For an individual, a financial audit is often a taxing experience. However, when it comes to a financial business audit, the level of intensity escalates. This is especially the case when it comes to a small business with limited experience about the process and limited staff to help in the organizing efforts. If this sounds like your scenario, there are some things you can do to ease the burden while still ensuring you're adequately prepared for the situation.
Validate Your Records
Particularly if your audit is for tax purposes, make certain you're validating your financial claims. In terms of a tax return, this would include records that back up certain tax credits or expenses you've claimed and checks that validate payments received to present evidence for income.
If you're unable to back up this information with facts, you could have these credits and expenses eliminated from your claimed returns, and that can lead to higher tax payments and even new penalties. In terms of an audit for a contract, a loan, or some other business transaction you're trying to be awarded, the same process of validating any claims you're making concerning your financial health is important.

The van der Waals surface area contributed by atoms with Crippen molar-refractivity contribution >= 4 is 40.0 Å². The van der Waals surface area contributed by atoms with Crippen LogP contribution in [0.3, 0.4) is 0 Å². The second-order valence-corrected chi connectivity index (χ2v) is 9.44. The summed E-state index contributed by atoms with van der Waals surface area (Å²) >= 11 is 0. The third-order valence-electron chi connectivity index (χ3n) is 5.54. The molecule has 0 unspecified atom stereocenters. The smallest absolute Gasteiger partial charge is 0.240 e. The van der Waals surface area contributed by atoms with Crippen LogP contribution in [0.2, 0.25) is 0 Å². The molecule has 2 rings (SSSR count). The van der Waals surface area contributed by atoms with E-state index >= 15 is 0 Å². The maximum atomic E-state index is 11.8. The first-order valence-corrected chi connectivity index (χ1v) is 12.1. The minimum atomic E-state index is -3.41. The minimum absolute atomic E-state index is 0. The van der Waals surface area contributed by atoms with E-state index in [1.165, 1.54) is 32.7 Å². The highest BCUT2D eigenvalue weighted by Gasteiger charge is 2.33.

Look for Failures
In realistic terms, one of the main functions of an audit is to look for things you've done wrong—basically any mistakes you've made. In many instances, the results of an audit have financial implications that can be costly depending on the purpose of the audit. If you can highlight and correct errors beforehand, this can be of great benefit.
At the same time you're validating your records, you should also focus your attention on spotting any mistakes that may have been made along the way. Use this period as an opportunity to fix these issues so that they're already taken care of before the audit.
The more organized the information you present during an audit, the shorter the amount of time the audit will take and the greater the level of accuracy involved. Once you have collected all the information to validate your records, reorganize them in a manner that is easy to understand and easy for someone who is not a part of the company to navigate.
This process can include everything from the order in which files are organized to how they are labeled. Understand that this same process is important when it comes to your digital files. Ease of access is critical to an accurate and fair assessment.
When preparing for an audit, make sure you aren't overlooking the aid an audit-preparation company can afford you from. From reviewing your information to organizing it for the audit, they can assist you with each step.Share